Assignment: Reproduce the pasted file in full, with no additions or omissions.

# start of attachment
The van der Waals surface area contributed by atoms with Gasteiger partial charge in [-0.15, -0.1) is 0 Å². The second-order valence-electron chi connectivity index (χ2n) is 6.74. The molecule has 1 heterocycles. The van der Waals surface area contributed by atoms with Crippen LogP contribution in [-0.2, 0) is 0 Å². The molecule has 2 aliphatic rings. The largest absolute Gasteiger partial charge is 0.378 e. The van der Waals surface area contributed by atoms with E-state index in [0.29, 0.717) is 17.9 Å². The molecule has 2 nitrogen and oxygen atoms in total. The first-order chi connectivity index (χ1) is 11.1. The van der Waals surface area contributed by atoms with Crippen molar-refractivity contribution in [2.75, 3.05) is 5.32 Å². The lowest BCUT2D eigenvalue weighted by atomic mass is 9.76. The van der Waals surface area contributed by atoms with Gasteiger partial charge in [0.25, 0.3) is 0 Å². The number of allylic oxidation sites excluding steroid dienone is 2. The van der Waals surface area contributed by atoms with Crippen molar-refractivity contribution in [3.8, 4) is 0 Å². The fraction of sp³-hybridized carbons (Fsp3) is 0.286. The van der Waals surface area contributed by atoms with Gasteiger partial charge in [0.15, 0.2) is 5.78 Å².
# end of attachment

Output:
The van der Waals surface area contributed by atoms with Gasteiger partial charge in [-0.15, -0.1) is 0 Å². The second-order valence-electron chi connectivity index (χ2n) is 6.74. The molecule has 1 heterocycles. The van der Waals surface area contributed by atoms with Crippen LogP contribution in [-0.2, 0) is 0 Å². The molecule has 2 aliphatic rings. The largest absolute Gasteiger partial charge is 0.378 e. The van der Waals surface area contributed by atoms with E-state index in [0.29, 0.717) is 17.9 Å². The molecule has 2 nitrogen and oxygen atoms in total. The first-order chi connectivity index (χ1) is 11.1. The van der Waals surface area contributed by atoms with Crippen molar-refractivity contribution in [2.75, 3.05) is 5.32 Å². The lowest BCUT2D eigenvalue weighted by atomic mass is 9.76. The van der Waals surface area contributed by atoms with Gasteiger partial charge in [0.25, 0.3) is 0 Å². The number of allylic oxidation sites excluding steroid dienone is 2. The van der Waals surface area contributed by atoms with Crippen molar-refractivity contribution in [3.8, 4) is 0 Å². The fraction of sp³-hybridized carbons (Fsp3) is 0.286. The van der Waals surface area contributed by atoms with Gasteiger partial charge in [0.15, 0.2) is 5.78 Å².